High on my relevance scale is the notion that I’m paying $12,000 a year for what I thought was a halfway decent PPO plan (I’m self-employed), yet what I get is tantamount to el cheapo HMO treatment. Wait, I think HMOs can do better than five or six months scheduling for physical exams. I’d save some money by switching to one. One thing holds me back. I like dealing with a single doctor for my primary care needs. Isn’t that a significant part the whole primary care concept? I don’t need a gatekeeper with the PPO plan, but it is helpful to be able to discuss and resolve health issues with someone who knows much more than I do about medicine.
I had one primary care doctor for over 20 years, during which we learned about each other. I got what I needed. I was taken seriously. Our communication was at a mutually negotiated level—the doctor didn’t have to use baby talk with me and waste time explaining things that everybody should have learned if they had paid attention in their high school biology classes. If his office people treated me with apathy or discourtesy, he wanted to know about it. I was shaken when he made the decision to exit his practice. That was 2003, and as yet I have not found a suitable replacement.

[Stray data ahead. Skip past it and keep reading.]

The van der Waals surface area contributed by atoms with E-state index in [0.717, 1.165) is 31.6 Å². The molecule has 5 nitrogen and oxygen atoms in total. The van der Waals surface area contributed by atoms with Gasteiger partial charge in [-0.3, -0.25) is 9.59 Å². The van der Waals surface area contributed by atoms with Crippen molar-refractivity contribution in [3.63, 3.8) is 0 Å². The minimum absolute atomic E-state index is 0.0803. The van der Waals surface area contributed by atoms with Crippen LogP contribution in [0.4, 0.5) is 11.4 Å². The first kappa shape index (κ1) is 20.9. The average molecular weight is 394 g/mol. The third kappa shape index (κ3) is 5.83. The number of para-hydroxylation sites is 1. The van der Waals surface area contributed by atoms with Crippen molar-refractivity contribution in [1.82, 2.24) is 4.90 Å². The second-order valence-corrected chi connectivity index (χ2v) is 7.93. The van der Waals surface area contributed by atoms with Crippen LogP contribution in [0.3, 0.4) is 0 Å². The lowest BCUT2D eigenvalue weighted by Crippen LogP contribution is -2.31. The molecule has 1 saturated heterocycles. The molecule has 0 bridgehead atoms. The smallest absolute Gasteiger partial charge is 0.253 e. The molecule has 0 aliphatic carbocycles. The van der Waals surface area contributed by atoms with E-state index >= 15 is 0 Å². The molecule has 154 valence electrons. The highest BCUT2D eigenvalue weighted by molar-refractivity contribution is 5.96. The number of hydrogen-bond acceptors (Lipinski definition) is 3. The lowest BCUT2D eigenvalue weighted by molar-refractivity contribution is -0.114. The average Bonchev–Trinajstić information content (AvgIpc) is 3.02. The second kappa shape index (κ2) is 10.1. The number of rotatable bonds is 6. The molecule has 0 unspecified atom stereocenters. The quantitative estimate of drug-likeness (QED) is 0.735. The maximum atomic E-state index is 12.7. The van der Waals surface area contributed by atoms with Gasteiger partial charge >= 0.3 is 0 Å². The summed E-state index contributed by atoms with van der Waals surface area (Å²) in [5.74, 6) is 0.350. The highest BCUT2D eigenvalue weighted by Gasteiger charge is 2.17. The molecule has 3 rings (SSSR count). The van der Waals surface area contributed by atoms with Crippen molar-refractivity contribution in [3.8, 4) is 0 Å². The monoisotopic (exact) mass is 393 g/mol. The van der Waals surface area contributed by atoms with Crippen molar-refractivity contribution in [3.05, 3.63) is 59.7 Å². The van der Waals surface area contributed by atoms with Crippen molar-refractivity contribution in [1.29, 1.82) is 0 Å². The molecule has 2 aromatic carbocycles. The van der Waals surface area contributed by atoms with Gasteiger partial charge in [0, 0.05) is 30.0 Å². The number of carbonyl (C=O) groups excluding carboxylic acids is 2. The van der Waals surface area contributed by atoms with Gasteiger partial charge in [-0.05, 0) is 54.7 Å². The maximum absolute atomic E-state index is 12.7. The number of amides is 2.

I’m now wondering if I ever will.
Back to the telephone person, I tried to reason with her (a mistake, no doubt). “If you can get me in today or tomorrow with a broken arm, it would seem reasonable that you could change my half-hour physical exam given two months’ notice. Why can’t you do that?” (“Why” questions always evoke interesting responses from wielders of clerical rule book power.) The predictably pre-emptive response: “A regular appointment is ten minutes. We don’t have any half-hour slots until February.” Being obnoxiously persistent, I once again asked her just what I would have to do to get scheduled any earlier than that. Her answer was, “You would have to call every day to see if someone cancelled.” So, they’re not even willing to look for a cancellation for me. I would have to call every day.
Then, she decided it was time for an ultimatum: “So, do you want to make the appointment in February, or have you decided to keep your October 12 appointment.” That put me over the top. It took all the self-control I could muster to avoid unleashing a profane tirade. I only slightly raised my voice when I said, “No. I’ll take Alternative Number Three, which is to terminate my relationship with this unaccommodating practice.”
Now, I’m once again out in the cold. That’s too bad, because the doctor himself seemed to be someone with whom I could build a relationship. All these front-office machinations could be going on without his knowledge, I suppose, but I still have to hold him responsible for them.
On a humorous, PSU-related aside, it is because I have tickets to the PSU-Michigan game on October 14 that I am changing this appointment. I can imagine that the telephone person would have given me a big lecture about my health being more important than a football game had she known this. I would have had an answer for her, too! I got yer physical exam right here!